Over the course of 2014 and 2015, Darren Hayman began visiting each of the 54 ‘Thankful Villages’ in the UK – the places where every soldier they sent to the trenches during World War One came home. For each of these villages, he produced a piece of music, a painting and a video – with the music released over three volumes of ‘Thankful Villages’ albums between 2016 and 2018. Part field recording, part local history, part travelogue – to anyone who only knows Darren Hayman as the man behind Hefner and the ‘Hymn For The Cigarettes’, this would seem quite a departure. But, it was what his increasingly conceptual and idiosyncratic songwriting had been building towards for several years, following a trilogy of albums set in Essex and the multimedia ‘January Songs’ project. That project saw Hayman receive the broadest acclaim of the year. He was invited onto Radio 4 and interviewed on television, including around the 100th anniversary of the First World War. He was interviewed in ‘The Financial Times’ and the live shows he did in the villages were chosen as gig of the year in ‘The Guardian’. And yet, the press release issued alongside the project alluded to this being a “difficult time for Darren”, as he and his wife divorced and he moved from Walthamstow to Crystal Palace. Now, with the ‘Thankful Villages’ project all but complete (there are a few videos still to come), we get the other side of the story, with two records detailing Hayman’s divorce – ‘Home Town’, a full twelve track album and ‘I Can Travel Through Time’, an accompanying micro-album of one minute songs, released as a seven-inch. In many respects, with minute autobiographical details and the theme of heartbreak, these albums are the closest Hayman has come to recreating Hefner’s style since that band ended in 2002. Yet, the tightly composed melodies and careful arrangements should also please anyone whose first encounter with Hayman was through a ‘Thankful Village’. I spoke to Hayman from his home during the coronavirus lockdown. The album’s title and its accompanying set of home recorded videos seem perfectly timed – but were in fact pure coincidence, all made before the crisis. It had been another difficult time – Darren’s father had died as a result of coronavirus earlier in the month and his mother, who had also contracted the virus, had recovered but required ongoing care, meaning Darren and his family had formed a socially isolated group to look after her. He was, however, continuing to promote his upcoming album, telling me as we begin that “it’s good to do stuff that isn’t just to do with that.” I started, therefore, by asking him to tell me about the process of making ‘Home Town’. DH: It took ages, actually. Even though nothing on it took a long time, if that makes sense. They were all quite quick recordings. But the writing of the songs spread out over several years. At one point, a few of the songs were a bit electronic and had processed guitars – I had an idea of always having guitars with effects on it. But, after I moved house, from East London over to here, Crystal Palace, the idea of recording it all again in a new place seemed quite appealing. So at that point, I recorded it quite quickly. At that point, I set myself a few rules for the recording. It is all recorded on 8 track – there are only eight things on any one song. And everything on the record moves air – that’s to say, everything is a string vibrating or a drum being hit, and that sound hitting a microphone. A complicated way of saying it’s acoustic! But, when people say acoustic now, they often mean that they have plugged in acoustic guitars. This is truly acoustic. This is something I have tried to before. It is the sound I was aiming for on ‘Essex Arms’ – I was challenging the idea that acoustic doesn’t have to mean soft or polite. PB: And, lyrically, the album tells the story of the end of a relationship? DH: The album is about my break-up and my divorce. It is a mixture of songs that were written as it was happening, and then using songs written afterwards that were more reflective – and then knowing that the majority of people wouldn’t be able to tell which were which. I think that made it easier to make a more truthful record or a more adult record. There is a book of poetry by Sharon Olds,called ‘Stag’s Leap’, and it’s all about her break-up. She waited something like ten-fifteen years, until her kids had grown up, before she published it, even though it was all written at the time. So, there is a little something of that in the album – some of the songs I was writing at the time wouldn’t have been very nice for lots of people to hear, or even for myself. There wouldn’t have been good reasons for me having to deal with releasing it – so they just stayed locked on the iPhone or on a hard drive. It felt apt to leave it for a bit after they were released. PB: When you were writing these songs, did you think that would definitely want to come back to them and release them – or was it just a case of using the songs to get something of your chest? DH: Erm…I think anything I wrote at the time, I knew then would benefit from being re-written later. I think it is probably different for other writers, but I don’t think stress makes me write better words, it just makes me write more quickly. So, I think I knew that they would benefit from a bit of hindsight. But, the other thing that is happening is that there is a directness about what you are saying and sometimes you write things down that you think people are never going to hear, that you think you are going to tame, but you don’t. So, it retains that violence of the immediate. Whenever I write something, I think it will be of use to me – I don’t write songs for my own therapy. I would give up halfway through if I did that – I feel like I get my therapy somewhere else. When I am writing a song, I feel like I am doing my ‘job’, so I am always somewhere trying to imagine an audience eventually listening to it. PB: I suppose the way you have worked – particularly as a solo artist – has always been a case of working to a project, with some rules and a pre-imposed direction. DH: Yeah, and there was on this as well. Although these are songs about emotions, not a particular place or subject, there are still stylistic things that I was trying to do across the album. I was trying to break people’s heart on the sly – it ostensibly sounds like a jolly record and I think it is quite catchy in places. I have Laura K and Hannah Winter singing with me all the way through – I was trying to make a duality between the songs saying that I am really heartbroken and lonely, and yet I have two girls half my age singing with me all the time. In my mind, that’s supposed to be a joke on my misery. The idea was that people would listen to that and think, “Oh, that’s quite nice”, but then they would later realise that, underneath that, it’s quite sad. PB: I suppose an example of that is ‘I Want to Get Drunk’, which initially seems like a bit of a release from the sadder songs when it comes in the middle of the album, if you are half listening…but then you realise if you listen closely that it is quite a bit darker. DH: I think that is one I am pleased with as a piece of writing. I do go to drink first when I am down, and I have at times in my life, felt it necessary to go to groups and talk about it. But in these groups, you are inclined to never talk positively – it would be terrible to say that drinking is great in front of other people with drinking problems. But I was trying to think about a song, which is desperate in its need for release, but is also trying to show what is good about it. A hard thing to do, but judging by your reaction, I have at least partially succeeded. It is an attempt at talking about the good part of an addiction, without it being an advert for Bell’s Whiskey. But there are also some lines that show there is a problem there. PB: The album ultimately ends on a more hopeful note, the songs towards the end take you into a new relationship. DH: Yes, there is a slight rise towards the end. And, the last song was the last written. The songs aren’t all presented in the order they were written, but there is an order to it. PB: This is the first time you have done this sort of album for some time, perhaps ever. DH: I got the best press and best critical reaction of my life from ‘Thankful Villages’, even more than Hefner. I was covered in the broadsheets and was on telly. I think part of that was people thing, “Oh, this guy’s written the article for us.” This time, the reaction will be interesting – it might be that people don’t have any interest in another album about a guy having a hard time. I haven’t written about myself this directly for some time. The events covered on this record were taking place while I was making ‘Thankful Villages’, and it does pop out a little bit. There are a few songs where, if you were very keen eyed, you might have thought, “Ooh, has something happened to him, here?” There is a video where I can see that I am not in good shape, and I can see that I’m not well, but I am not sure anyone else has noticed. PB: I often find it amusing, there are certain songwriters where they always seem to be able to find an element of emotional trauma to peg a press release onto. Something bad seems to happen to them just in time for the new album…I’m not sure it’s always convincing. DH: There’s a slightly annoying thing that gets said to you as an artist – when something bad happens to you, people will say, “Oh, at least it gives you something to write about.” It’s annoying, like a kind of consolation prize of being an artist when shit things happen to you. I think some artists do look for that. They almost booby-trap their life so that they have a mine of material. I would gladly not make that deal – I’d gladly be happy in every respect for the rest of my life and make worse albums. But, at the same time, it was kind of interesting to have enough about me to write about, for once. Of course, I am always drawing on my life – when I am singing about an astronaut’s fear of public speaking, I will be drawing on my own agoraphobia and stage fright to write that. And on ‘The Violence’, where I sang about the Essex Witch Trials, a lot of that was having been attacked, and my own fears about being outside. But I have to admit that I quite enjoyed not having to do any research for this album, just being able to pick up the guitar and have tons of stuff to say. There was no shortage of words in me. And there hasn’t been since, really. Quite quickly after finishing ‘Home Time’, I wrote, “I Can Travel Through Time”, which is almost like an appendix. And I still sort of think there are some more songs like that. That might sound like I am still constantly heartbroken, and still thinking about that period, which is not the case. But I still think that I am not quite done with that area of my life. I sometimes wonder that I now I have almost got over the initial “why did you leave me?” type songs there might actually be a better way to write about some of those things. But, you know what I’m like, the next album could be one of three or four – I’m not sure which, so it may be that I never do an album like this again. PB: So, do you have lots of projects on the go? DH: Yeah, I am trying to write an electronic record. I have got a bit tired of owning all these broken synths – they get in the way and they are very expensive to keep getting repaired. I’ve been thinking about making one last album with them and then getting rid of them all. Apart from that, Emma Kupa and I have begun writing a second ‘Hayman Kupa Band’ album (which would be a follow up to the 2017 collaboration between Hayman and Kupa, songwriter with Mammoth Penguins - PB) – we’re not quite sure what we’ve got, but then we are never sure what we’ve got, even though we’ve done a whole album together now. There are another couple of ideas I had. I have sort-of started doing a project based around the Telegraph Line, which is a row of twelve hills from the admiralty down to Deal, in Kent. Each hill was used for a system of semaphore during the Napoleonic Wars, and so as an idea, I thought I would try and walk that, and make an album a bit more like ‘Thankful Villages’. I also am doing an album of instrumentals about piers. I would say that is about 60% done. I’m not sure what comes next – it could be a project for lockdown, to decide. The problem is that quite a few of those projects involve going outside and doing non-essential things, like visiting piers. Some of these projects end up being dead-ends – but, I don’t worry too much about the unfinished projects – I finish enough, don’t I! PB: An interesting example is the ’12 Astronauts’ album, which I remember you talking about when I interviewed you more than a decade ago. DH: Yeah. It did sort of feel good to be able to say that one was finally done. But it actually was a bit strange. To my ears, I can clearly hear that I am about ten years older. I can hear the timbre of the voice changing. Maybe there was a case for re-recording it all, but I couldn’t because we didn’t have the master files. There is another record, from six or seven years ago, where I took the band to a little converted chapel in Wales. That’s all done and finished – it’s on the hard drive. I don’t really know what happened. I just forgot to release it. PB: I suppose at the time that might have come out, you had begun ‘Thankful Villages’, which was all-encompassing. DH: Yeah. It was weird when ‘Thankful Villages’ was over. It was just so incredibly, laughably vast and I was kind of addicted to it. Sometimes, you don’t realise what a good time you were having, until afterwards. And the lockdown has made me think more about Thankful Villages, because that was a time when I was out and about all the time, all the year round. There was just this randomness of saying, “Right – now you are going here, to this tiny place, whether you like it or not”. And, although it came out over three years, I was actually in the process of making it for longer, more than five years. It became part of my weird and odd job. And, of course, you don’t want to do exactly the same thing again – but, like with the projects I just mentioned, I do find myself drawn to things that would make me travel. It causes me to question my relationship with London, now, and to question whether I am an urban or rural person. That is one of the things I have found hardest about lockdown, as it has been perhaps the first time in my life where living in London doesn’t make as much sense. I do live by a really lovely park, which is great, but it is full of joggers, so not quite the same as a lovely country lane. I find myself wondering what lockdown is like in a Thankful Village, although I know there are downsides to that. It is harder to get groceries or to get to the hospital. PB: The last thing I was going to ask about was the band that you made the record with. DH: Yeah, that is a bit of a shame. The record was actually made in people’s houses – we weren’t all in the same room at the same time. But I had actually made a bit of an effort to put a band together so we could do shows – they were going to be in a few weeks’ time. The funny thing is, because of my work rate, I don’t see them being rescheduled. I have seen other people put things back to next year, but I will have another record out by then. It doesn’t really upset me – how could you be upset about your record release not being perfect during a global pandemic? The interesting thing about this project is that it is more linked to the lockdown circumstances than I intended. It is called ‘Home Time’ and, by coincidence, all the videos that we made for it were done in my flat. Stupidly, because this was before lockdown, and I could have been anywhere! This album was a really tricky album to title. For most of it’s life, it was called ‘Curl Up’, after the first song on the record. I only changed the title close to the very last minute. And, then, oddly, the electronic record I have been working on has the working title of ‘The New Rules’, which I came up with before but now has connotations with the lockdown. I think I will just change that. I’m really conscious of how much bad COVID-19 art there will be, anyway, so I don’t want to have to deal with the suggestion I’m riding on the back of it. PB: Thank you.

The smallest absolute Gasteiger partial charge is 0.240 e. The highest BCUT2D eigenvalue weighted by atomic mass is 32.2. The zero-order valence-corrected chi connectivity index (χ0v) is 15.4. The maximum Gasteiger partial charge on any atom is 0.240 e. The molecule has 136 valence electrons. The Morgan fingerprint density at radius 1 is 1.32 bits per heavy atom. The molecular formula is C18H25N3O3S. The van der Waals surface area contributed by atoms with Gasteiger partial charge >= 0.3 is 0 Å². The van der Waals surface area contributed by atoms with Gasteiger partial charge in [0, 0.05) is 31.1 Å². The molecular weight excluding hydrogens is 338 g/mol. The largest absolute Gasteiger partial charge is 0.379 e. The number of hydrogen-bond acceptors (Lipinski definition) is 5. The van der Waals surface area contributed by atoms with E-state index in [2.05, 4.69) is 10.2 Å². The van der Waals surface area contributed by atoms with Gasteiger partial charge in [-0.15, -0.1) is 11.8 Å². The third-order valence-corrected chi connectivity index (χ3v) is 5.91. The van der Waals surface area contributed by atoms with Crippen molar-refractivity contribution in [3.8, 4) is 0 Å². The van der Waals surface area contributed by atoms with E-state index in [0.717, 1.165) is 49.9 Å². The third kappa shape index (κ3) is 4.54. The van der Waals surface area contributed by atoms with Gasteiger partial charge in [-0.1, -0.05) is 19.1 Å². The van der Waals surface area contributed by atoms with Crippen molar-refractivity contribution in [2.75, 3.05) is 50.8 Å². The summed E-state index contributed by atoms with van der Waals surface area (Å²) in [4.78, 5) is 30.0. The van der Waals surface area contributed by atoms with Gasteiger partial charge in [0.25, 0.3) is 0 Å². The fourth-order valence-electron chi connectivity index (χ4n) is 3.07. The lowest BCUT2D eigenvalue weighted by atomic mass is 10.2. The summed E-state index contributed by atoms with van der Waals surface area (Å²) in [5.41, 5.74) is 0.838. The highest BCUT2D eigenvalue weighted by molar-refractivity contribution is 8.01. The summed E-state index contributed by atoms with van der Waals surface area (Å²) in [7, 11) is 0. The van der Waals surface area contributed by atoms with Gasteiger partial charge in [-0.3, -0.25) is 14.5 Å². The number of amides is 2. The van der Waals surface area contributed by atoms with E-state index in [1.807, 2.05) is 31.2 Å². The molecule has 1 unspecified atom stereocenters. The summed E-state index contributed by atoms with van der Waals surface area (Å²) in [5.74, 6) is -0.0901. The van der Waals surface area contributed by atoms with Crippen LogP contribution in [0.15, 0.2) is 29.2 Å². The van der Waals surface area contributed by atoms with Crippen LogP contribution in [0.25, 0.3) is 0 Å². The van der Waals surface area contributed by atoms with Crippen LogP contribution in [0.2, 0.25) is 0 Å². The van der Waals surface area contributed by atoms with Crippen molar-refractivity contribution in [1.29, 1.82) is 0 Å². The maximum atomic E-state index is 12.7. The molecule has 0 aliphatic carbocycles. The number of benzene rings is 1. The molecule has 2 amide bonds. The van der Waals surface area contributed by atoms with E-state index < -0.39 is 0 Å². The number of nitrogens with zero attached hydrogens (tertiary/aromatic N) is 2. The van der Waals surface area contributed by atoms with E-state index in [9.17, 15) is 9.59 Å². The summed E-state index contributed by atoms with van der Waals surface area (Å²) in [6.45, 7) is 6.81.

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Darren Hayman - Interview